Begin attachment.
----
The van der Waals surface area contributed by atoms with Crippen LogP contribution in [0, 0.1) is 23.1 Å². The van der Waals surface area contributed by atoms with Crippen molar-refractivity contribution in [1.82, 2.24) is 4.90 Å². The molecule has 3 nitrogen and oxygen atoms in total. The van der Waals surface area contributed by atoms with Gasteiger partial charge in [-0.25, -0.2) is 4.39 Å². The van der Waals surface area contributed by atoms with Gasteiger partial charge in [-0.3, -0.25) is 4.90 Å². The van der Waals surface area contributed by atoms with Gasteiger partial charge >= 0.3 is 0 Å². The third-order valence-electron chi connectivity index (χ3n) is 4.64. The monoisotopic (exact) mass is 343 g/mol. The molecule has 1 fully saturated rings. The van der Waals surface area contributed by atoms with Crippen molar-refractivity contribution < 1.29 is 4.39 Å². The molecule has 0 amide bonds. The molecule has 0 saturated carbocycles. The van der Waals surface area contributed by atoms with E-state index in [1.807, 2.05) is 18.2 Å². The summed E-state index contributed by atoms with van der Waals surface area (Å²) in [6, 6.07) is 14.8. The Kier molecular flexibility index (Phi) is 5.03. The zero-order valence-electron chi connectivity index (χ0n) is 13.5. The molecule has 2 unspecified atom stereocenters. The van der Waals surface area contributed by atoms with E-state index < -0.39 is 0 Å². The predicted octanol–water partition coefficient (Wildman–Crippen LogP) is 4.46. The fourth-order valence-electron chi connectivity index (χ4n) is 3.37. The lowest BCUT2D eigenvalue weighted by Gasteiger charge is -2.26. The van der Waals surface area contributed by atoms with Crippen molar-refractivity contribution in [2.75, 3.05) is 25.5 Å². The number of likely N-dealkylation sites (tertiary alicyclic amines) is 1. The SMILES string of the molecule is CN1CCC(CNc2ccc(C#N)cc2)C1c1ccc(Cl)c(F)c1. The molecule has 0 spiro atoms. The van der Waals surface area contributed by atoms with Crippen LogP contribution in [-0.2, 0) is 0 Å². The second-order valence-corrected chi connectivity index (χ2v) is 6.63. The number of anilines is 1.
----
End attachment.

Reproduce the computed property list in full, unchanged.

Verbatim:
The van der Waals surface area contributed by atoms with Crippen LogP contribution in [0, 0.1) is 23.1 Å². The van der Waals surface area contributed by atoms with Crippen molar-refractivity contribution in [1.82, 2.24) is 4.90 Å². The molecule has 3 nitrogen and oxygen atoms in total. The van der Waals surface area contributed by atoms with Gasteiger partial charge in [-0.25, -0.2) is 4.39 Å². The van der Waals surface area contributed by atoms with Gasteiger partial charge in [-0.3, -0.25) is 4.90 Å². The van der Waals surface area contributed by atoms with Gasteiger partial charge >= 0.3 is 0 Å². The third-order valence-electron chi connectivity index (χ3n) is 4.64. The monoisotopic (exact) mass is 343 g/mol. The molecule has 1 fully saturated rings. The van der Waals surface area contributed by atoms with Crippen molar-refractivity contribution < 1.29 is 4.39 Å². The molecule has 0 amide bonds. The molecule has 0 saturated carbocycles. The van der Waals surface area contributed by atoms with E-state index in [1.807, 2.05) is 18.2 Å². The summed E-state index contributed by atoms with van der Waals surface area (Å²) in [6, 6.07) is 14.8. The Kier molecular flexibility index (Phi) is 5.03. The zero-order valence-electron chi connectivity index (χ0n) is 13.5. The molecule has 2 unspecified atom stereocenters. The van der Waals surface area contributed by atoms with E-state index < -0.39 is 0 Å². The predicted octanol–water partition coefficient (Wildman–Crippen LogP) is 4.46. The fourth-order valence-electron chi connectivity index (χ4n) is 3.37. The lowest BCUT2D eigenvalue weighted by Gasteiger charge is -2.26. The van der Waals surface area contributed by atoms with Crippen molar-refractivity contribution in [2.75, 3.05) is 25.5 Å². The number of likely N-dealkylation sites (tertiary alicyclic amines) is 1. The SMILES string of the molecule is CN1CCC(CNc2ccc(C#N)cc2)C1c1ccc(Cl)c(F)c1. The molecule has 0 spiro atoms. The van der Waals surface area contributed by atoms with Crippen LogP contribution in [-0.2, 0) is 0 Å². The second-order valence-corrected chi connectivity index (χ2v) is 6.63. The number of anilines is 1.